There is mud, smoke and the deafening sound of gunfire as Ukrainian recruits try to capture a trench, in a battle with the enemy for a tiny patch of moorland.
This is not the First World War, but the brutal, modern-day combat Ukrainians are preparing for as they undergo training by western instructors at a base in the north of England.
They are signing up for grim conditions when they return to Ukraine, with the trench drills specifically requested by Ukrainian commanders to reflect the real-life battlefield.
Yet the instructors were unanimous, when The National visited the base, that the Ukrainians are highly motivated, quick learners whose five-week training will turn them into soldiers.
One recruit, Artem, said he gave up his ordinary life in Odesa to defend Ukraine’s freedom from the Russian invaders, who were played by Dutch marines in the battle for the trench.
“Before the full-scale invasion started, I was 100 per cent a civilian person,” said Artem, who decided to join the army last year.
“I didn’t see any other options for myself. I had to go to the army to defend my home country, my family, my children. And also to defend all the freedoms that we have, which Russians unfortunately don't have."
Ukrainian soldiers train in the north of England - in pictures
Artem is one of 10,000 recruits who have entered the training programme in the UK, where they are assigned instructors from the British armed forces or from allies such as the Netherlands, Sweden and Norway.
Britain is running a separate school for Ukrainians to command Challenger 2 tanks, and training has been promised for marines and fighter jet pilots as Nato allies decide whether to send their warplanes.
But the recruits in the north of England are still learning the basics.
They are taught to handle weapons, treat stricken comrades and respect the laws of armed conflict, before being sent home with body armour, cold-weather gear, sleeping bags, helmets, first-aid kits and pairs of boots.
"I would call it quite difficult," Artem said of the training. "But all of us are motivated. We hope to acquire all the necessary experience that will eventually help us to liberate our country."
Return of trench warfare
Another 20,000 volunteers are expected in the UK this year, taking a course modelled on British reservist training but adapted to the fraught conditions on Ukraine’s front line.
The trainers admit they have never fought in a conflict like this, with Ukrainians being readied for a metre-by-metre war of attrition that many have compared with the fields of Flanders between 1914 and 1918.
Trench warfare “is old fashioned, but it’s coming back now,” said Clemens, a Dutch marine corporal who is one of the trainers in Britain. Like other troops, he withheld his full name to protect his identity.
As they attack the trench, the Ukrainians have their view obscured by smoke grenades, but persist through the cold, wind and mud until they reach a patch of woodland, where they must advance despite taking make-believe casualties.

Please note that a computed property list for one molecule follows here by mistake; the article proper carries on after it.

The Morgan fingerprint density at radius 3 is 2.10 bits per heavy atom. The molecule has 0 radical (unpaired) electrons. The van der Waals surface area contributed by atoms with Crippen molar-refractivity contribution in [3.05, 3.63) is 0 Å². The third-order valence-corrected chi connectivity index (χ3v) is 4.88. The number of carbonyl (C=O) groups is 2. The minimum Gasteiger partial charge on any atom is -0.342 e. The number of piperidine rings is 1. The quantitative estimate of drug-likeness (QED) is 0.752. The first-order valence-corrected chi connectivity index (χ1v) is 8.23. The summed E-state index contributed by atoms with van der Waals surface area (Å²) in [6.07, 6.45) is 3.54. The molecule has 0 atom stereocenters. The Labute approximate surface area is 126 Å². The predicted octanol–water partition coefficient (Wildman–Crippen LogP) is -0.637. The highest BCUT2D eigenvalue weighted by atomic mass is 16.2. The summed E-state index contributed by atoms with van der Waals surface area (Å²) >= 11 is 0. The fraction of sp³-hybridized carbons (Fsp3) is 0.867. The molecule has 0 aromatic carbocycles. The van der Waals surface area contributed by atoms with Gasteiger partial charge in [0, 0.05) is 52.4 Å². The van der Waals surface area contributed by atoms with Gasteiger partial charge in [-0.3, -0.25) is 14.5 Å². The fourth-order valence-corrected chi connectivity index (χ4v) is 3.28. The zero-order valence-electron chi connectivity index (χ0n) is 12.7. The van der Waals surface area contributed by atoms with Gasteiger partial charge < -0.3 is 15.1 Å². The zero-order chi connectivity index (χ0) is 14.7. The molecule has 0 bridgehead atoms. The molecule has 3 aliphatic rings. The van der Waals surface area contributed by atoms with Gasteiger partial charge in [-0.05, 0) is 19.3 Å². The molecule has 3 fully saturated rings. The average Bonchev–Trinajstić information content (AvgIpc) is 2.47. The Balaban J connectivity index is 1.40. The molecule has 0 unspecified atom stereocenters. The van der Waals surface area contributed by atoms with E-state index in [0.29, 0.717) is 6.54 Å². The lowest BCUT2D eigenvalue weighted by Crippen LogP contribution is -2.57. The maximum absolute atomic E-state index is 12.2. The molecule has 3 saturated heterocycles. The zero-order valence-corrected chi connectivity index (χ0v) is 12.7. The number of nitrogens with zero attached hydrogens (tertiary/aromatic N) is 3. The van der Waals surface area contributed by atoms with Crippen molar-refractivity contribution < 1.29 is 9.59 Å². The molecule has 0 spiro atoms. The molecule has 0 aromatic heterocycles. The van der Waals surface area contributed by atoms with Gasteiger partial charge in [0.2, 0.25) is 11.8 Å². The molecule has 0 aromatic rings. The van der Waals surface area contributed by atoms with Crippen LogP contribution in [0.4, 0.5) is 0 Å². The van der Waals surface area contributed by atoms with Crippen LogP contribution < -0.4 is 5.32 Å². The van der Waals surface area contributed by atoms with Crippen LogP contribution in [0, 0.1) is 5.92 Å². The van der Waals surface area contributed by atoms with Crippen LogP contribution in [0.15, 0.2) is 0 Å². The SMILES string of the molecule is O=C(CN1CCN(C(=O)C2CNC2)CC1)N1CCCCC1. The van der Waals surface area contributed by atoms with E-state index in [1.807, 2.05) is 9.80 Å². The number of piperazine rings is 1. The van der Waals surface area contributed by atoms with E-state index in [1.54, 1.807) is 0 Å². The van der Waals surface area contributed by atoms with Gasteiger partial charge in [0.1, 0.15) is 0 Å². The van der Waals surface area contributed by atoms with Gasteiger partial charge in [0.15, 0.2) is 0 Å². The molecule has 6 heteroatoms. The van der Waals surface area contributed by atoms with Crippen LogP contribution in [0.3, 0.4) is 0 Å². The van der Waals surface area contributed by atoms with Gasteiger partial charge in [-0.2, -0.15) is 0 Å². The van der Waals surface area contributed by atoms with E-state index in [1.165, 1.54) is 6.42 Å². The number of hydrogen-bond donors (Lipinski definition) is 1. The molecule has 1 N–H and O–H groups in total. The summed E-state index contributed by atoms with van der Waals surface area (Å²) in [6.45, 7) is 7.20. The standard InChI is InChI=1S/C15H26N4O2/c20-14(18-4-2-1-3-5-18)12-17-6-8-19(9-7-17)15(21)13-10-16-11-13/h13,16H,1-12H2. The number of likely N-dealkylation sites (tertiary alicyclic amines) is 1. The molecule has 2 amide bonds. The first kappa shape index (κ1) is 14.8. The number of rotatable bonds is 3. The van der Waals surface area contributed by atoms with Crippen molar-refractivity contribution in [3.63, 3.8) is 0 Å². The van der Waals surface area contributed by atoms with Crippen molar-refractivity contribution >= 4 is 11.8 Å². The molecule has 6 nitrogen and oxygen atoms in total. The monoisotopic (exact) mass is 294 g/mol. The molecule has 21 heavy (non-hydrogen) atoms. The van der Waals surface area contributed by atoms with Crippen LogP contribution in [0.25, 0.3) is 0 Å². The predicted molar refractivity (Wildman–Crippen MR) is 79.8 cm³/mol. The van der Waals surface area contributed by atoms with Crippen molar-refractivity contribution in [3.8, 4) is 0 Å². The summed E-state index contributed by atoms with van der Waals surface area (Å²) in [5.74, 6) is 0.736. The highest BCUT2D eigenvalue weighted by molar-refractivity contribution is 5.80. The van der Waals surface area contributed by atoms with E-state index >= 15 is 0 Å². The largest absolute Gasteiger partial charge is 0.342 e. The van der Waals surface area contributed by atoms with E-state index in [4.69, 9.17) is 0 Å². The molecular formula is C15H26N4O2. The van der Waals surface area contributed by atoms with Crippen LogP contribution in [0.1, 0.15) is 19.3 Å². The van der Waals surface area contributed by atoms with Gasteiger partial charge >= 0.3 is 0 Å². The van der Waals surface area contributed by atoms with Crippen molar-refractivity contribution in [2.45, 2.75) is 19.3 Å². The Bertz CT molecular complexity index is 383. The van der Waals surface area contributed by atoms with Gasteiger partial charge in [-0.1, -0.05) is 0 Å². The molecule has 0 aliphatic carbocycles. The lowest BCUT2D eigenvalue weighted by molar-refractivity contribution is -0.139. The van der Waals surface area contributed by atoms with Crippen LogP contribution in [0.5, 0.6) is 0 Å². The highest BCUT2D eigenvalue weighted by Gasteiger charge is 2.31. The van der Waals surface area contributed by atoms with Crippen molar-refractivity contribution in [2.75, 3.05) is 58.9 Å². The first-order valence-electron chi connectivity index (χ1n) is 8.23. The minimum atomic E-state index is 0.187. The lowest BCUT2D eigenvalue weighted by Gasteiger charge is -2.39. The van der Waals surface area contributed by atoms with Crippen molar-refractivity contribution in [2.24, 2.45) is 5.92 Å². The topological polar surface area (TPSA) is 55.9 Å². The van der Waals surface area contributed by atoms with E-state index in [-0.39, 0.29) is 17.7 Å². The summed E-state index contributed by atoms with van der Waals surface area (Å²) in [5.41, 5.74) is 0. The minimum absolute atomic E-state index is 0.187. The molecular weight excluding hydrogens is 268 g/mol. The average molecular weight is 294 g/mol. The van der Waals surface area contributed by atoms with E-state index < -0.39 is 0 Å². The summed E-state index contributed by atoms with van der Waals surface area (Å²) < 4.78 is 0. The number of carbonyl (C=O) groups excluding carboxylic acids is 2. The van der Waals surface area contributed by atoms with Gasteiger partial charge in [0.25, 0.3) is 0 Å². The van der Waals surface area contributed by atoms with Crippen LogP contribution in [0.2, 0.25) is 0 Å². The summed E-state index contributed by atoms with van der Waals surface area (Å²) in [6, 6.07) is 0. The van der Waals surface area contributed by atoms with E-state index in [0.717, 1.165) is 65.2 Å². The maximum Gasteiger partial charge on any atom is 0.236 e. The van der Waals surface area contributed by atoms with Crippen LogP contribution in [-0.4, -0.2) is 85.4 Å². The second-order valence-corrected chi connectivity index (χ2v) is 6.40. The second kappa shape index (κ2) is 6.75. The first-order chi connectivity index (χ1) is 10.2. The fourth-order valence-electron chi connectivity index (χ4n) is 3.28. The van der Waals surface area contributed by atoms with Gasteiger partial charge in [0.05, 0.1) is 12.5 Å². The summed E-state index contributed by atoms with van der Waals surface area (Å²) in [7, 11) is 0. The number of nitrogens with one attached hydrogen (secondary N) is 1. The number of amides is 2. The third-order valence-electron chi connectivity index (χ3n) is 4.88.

It brings together much of what they learn in a crash course that also covers house-to-house warfare and firing at moving targets on a range, where orders from Norwegian trainers are relayed by a female Ukrainian translator.
“Just a couple of weeks ago they were civilians walking into the camp for the first time. Now they're looking like soldiers, acting like soldiers,” said Mikkel Rev, one of the Norwegian instructors.
Both sides have taken heavy losses in bitter struggles for territory in Ukraine, with Moscow and Kyiv bracing for spring offensives by their adversaries.
Even Ukraine’s strongest allies concede that the winter has been tough and that the conflict has shown signs of grinding to a stalemate.
Despite these gloomy prospects, those at the base report no sign of Ukrainian troops being unnerved or buckling under the mental pressure that the drills are meant to simulate.
As Russia mobilises, western officials have described the Kremlin’s conscripted troops being thrown into action as cannon fodder with little training and poor equipment.
The training for Ukrainians may only be five weeks, but Cpl Carter, a British instructor, said there was no comparison between his trainees and Russia’s battlefield novices.
The Ukrainians “get well equipped, and also get training from some of the best armies in the world. When they leave here, they shood be up to a good standard”, he said. More training is envisaged when they return to Ukraine.
Whereas British recruits are typically between 18 and 25, the average age of the corporal’s Ukrainian trainees is over 30, he said.
While some have manned checkpoints, been to shooting ranges or had low-level roles in the defence of Ukraine, some arrive with no military experience at all.
“It’s quite extraordinary really, seeing how motivated they are,” Cpl Carter said. “They’re a lot more motivated than the usual people you get.”
Britain has proudly spoken of its training programme as a key plank of its support for Ukraine, and the country’s President Volodymyr Zelenskyy expressed his gratitude for it during his address to the UK parliament last week.
The prospect of helping Ukraine was alluring enough for hundreds of allied Nato troops to apply for instructor roles, with only a handful successful.
All are adamant that learning the basics will turn the Ukrainians into good soldiers in any conditions.
But there is an acknowledgement that the fight they are about to enter will be one that Europe had hoped never to witness again.
“I think it’s been a long time since anyone’s experienced this in modern times,” said Chris, an instructor from Sweden.
“At this moment we are sharing our knowledge and what we know from doing this for many years. When this war is finished, all these trainees will come back and we’ll have to learn from them.”